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Dozens killed as Damascus presses Idlib offensive

Dozens killed as Damascus presses Idlib offensive

AFP
Beirut
Dozens of fighters and civilians were killed in Syria’s Idlib province as the government pressed a deadly offensive on Thursday towards a key town in the country’s last rebel bastion.
The latest violence, which followed air strikes that killed 19 civilians on Wednesday, buried a ceasefire deal announced by Russia and rebel backer Turkey that never really took hold.
“Clashes broke out around midnight on Wednesday south of the city of Maaret al-Numan, together with heavy bombardment despite the Russian-Turkish truce,” Rami Abdel Rahman, head of the Syrian Observatory for Human Rights, said.
According to the Britain-based war monitor, the fighting raged in areas south of Maaret al-Numan, the key target of the Syrian government’s latest military offensive.
At least 26 anti-government fighters were killed, most of them members of Hayat Tahrir al-Sham, a group that includes fighters from the former Al-Qaeda affiliate in Syria.
The Observatory said 29 government troops and allied militia were also killed in the fighting.
The Syrian state news agency SANA later reported that at least four civilians were killed by rocket fire on the city of Aleppo.
Jihadist and rebel groups are present west of northern city, on which hey routinely launch rocket attacks.
Abdel Rahman said that government forces were now just seven kilometres (less than five miles) from Maaret al-Numan, a town that was one of the bastions of the uprising against President Bashar al-Assad’s rule.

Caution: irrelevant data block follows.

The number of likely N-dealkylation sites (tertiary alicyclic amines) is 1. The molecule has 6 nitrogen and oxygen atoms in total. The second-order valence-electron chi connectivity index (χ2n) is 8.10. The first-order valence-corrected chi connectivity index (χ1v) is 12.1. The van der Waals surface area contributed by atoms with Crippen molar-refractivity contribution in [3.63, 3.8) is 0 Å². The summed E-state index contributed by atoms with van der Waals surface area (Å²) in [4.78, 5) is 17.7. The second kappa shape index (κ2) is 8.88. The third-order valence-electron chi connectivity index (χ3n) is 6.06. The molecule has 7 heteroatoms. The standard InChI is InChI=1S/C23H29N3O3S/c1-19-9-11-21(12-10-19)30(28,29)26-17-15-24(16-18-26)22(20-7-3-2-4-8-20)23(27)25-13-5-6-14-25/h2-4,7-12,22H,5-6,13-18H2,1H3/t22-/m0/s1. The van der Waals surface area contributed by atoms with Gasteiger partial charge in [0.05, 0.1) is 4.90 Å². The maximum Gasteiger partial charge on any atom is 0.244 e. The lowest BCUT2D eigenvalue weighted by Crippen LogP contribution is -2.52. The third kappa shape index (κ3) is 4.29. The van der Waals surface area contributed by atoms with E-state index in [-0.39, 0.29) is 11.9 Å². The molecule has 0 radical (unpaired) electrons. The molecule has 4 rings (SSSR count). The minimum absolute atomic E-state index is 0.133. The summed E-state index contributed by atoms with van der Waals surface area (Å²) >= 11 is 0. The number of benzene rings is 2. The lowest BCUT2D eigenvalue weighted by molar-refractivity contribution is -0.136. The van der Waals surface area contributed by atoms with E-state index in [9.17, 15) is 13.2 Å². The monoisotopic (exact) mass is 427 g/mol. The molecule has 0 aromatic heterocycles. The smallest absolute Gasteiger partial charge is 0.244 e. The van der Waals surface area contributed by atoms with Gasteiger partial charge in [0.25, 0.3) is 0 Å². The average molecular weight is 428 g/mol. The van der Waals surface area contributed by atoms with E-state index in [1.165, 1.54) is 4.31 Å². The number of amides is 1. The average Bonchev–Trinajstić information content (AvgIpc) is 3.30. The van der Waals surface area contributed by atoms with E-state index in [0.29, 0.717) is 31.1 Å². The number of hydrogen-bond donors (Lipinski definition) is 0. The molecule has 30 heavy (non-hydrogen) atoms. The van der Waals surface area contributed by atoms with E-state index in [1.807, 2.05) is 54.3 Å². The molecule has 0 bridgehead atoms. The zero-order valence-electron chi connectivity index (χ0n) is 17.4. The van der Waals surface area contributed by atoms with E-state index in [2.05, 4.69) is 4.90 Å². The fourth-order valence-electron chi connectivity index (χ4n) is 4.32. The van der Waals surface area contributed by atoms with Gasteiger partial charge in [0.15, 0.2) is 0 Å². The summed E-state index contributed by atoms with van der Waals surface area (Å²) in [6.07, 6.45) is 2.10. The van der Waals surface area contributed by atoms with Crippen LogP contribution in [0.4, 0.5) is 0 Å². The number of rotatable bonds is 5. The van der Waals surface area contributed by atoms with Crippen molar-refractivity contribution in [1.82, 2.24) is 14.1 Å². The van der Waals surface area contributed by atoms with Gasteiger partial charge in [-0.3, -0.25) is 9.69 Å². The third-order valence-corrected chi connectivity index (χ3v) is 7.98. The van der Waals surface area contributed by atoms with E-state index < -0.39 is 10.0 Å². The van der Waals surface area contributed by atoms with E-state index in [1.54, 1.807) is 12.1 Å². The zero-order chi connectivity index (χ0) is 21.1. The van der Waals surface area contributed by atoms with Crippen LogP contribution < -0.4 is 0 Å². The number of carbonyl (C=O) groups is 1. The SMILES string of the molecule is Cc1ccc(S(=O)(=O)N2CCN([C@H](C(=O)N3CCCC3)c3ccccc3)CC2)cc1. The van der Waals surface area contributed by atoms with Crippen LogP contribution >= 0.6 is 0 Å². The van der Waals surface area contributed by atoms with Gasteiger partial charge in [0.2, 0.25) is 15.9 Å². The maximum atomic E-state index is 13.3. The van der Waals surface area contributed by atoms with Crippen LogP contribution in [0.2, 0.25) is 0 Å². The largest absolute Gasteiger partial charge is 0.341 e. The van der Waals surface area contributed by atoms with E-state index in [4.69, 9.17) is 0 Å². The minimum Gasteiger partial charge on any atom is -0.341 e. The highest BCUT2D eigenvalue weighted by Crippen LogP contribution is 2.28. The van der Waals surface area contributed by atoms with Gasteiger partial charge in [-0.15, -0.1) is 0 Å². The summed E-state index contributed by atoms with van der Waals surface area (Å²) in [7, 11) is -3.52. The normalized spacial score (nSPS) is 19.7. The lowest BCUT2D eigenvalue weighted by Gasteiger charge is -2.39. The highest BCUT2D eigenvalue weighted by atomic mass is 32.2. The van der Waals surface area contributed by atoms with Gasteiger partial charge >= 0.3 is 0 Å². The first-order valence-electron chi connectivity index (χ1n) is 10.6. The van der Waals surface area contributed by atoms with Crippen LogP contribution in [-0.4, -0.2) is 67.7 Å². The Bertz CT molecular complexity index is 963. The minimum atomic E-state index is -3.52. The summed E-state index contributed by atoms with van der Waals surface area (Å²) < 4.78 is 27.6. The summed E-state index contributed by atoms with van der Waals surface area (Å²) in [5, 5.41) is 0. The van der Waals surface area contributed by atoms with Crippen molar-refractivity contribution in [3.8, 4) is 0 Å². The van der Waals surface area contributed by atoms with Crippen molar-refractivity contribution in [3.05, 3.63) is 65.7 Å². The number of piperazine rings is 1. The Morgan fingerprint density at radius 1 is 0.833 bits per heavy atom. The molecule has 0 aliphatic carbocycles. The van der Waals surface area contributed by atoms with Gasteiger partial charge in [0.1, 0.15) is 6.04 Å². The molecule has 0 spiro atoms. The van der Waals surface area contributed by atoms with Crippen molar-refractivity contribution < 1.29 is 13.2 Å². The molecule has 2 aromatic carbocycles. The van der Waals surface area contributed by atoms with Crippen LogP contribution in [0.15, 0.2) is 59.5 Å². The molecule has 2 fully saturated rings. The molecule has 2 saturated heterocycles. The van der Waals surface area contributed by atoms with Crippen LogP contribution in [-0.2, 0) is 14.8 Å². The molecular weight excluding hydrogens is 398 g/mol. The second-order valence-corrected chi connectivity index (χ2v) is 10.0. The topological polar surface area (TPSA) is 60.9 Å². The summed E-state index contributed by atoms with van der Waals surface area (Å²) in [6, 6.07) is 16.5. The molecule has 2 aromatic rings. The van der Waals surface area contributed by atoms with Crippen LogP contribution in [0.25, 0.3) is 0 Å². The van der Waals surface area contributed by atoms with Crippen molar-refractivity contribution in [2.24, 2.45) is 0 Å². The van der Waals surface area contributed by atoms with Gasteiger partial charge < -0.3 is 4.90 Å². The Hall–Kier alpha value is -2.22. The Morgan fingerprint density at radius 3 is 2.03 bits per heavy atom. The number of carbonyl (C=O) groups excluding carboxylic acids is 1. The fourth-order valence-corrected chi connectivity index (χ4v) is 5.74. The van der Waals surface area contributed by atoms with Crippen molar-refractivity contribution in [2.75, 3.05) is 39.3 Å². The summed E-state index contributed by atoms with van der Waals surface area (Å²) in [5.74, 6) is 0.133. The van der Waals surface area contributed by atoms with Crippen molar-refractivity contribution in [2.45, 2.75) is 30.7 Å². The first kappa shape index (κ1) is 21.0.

Nearly nine years into the conflict, protests against the government are still held in some of the province’s towns.
In the city of Idlib itself, 19 civilians were killed and several others wounded in Russian and Syrian air strikes on Wednesday, the Observatory said.
AFP reporters saw scenes of chaos after the strikes, that blew several buildings in an industrial zone to smithereens.
“We live here without knowing if there is really a truce or if it’s just in the media. On the ground, there is no truce. People are afraid, the markets are empty,” Sari Bitar, a 32-year-old engineer living in Idlib city told AFP on Thursday.
“Just like everybody else, I can’t stay in an area on which the regime, Russian forces and Iranian militia will advance,” he said.
“The only problem is that there is nowhere to go,” Bitar said. “Syria is now limited to this geographical area, which is getting smaller day by day.”
Assad has repeatedly pledged to continue the reconquest that Russia’s 2015 military intervention kickstarted until all Syrian territory has been reclaimed.

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